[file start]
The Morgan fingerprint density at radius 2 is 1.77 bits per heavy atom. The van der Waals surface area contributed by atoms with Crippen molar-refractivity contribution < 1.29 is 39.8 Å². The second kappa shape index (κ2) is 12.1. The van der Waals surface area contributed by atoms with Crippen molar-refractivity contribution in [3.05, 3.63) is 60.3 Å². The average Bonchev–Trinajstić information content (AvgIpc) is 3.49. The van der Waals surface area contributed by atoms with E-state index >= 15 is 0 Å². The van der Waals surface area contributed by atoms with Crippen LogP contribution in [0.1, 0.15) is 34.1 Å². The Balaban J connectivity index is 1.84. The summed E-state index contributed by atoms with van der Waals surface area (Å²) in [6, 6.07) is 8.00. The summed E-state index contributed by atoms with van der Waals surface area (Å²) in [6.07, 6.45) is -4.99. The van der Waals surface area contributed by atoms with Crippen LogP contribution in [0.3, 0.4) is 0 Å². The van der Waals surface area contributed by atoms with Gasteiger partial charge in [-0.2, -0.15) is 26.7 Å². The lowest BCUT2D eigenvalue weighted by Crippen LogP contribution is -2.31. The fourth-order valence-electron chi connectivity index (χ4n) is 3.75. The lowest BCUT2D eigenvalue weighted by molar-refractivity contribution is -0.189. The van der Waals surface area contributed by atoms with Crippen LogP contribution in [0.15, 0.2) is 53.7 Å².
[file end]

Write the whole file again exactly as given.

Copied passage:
The Morgan fingerprint density at radius 2 is 1.77 bits per heavy atom. The van der Waals surface area contributed by atoms with Crippen molar-refractivity contribution < 1.29 is 39.8 Å². The second kappa shape index (κ2) is 12.1. The van der Waals surface area contributed by atoms with Crippen molar-refractivity contribution in [3.05, 3.63) is 60.3 Å². The average Bonchev–Trinajstić information content (AvgIpc) is 3.49. The van der Waals surface area contributed by atoms with E-state index >= 15 is 0 Å². The van der Waals surface area contributed by atoms with Crippen LogP contribution in [0.1, 0.15) is 34.1 Å². The Balaban J connectivity index is 1.84. The summed E-state index contributed by atoms with van der Waals surface area (Å²) in [6, 6.07) is 8.00. The summed E-state index contributed by atoms with van der Waals surface area (Å²) in [6.07, 6.45) is -4.99. The van der Waals surface area contributed by atoms with Crippen LogP contribution in [0.3, 0.4) is 0 Å². The van der Waals surface area contributed by atoms with Gasteiger partial charge in [-0.2, -0.15) is 26.7 Å². The lowest BCUT2D eigenvalue weighted by Crippen LogP contribution is -2.31. The fourth-order valence-electron chi connectivity index (χ4n) is 3.75. The lowest BCUT2D eigenvalue weighted by molar-refractivity contribution is -0.189. The van der Waals surface area contributed by atoms with Crippen LogP contribution in [0.15, 0.2) is 53.7 Å².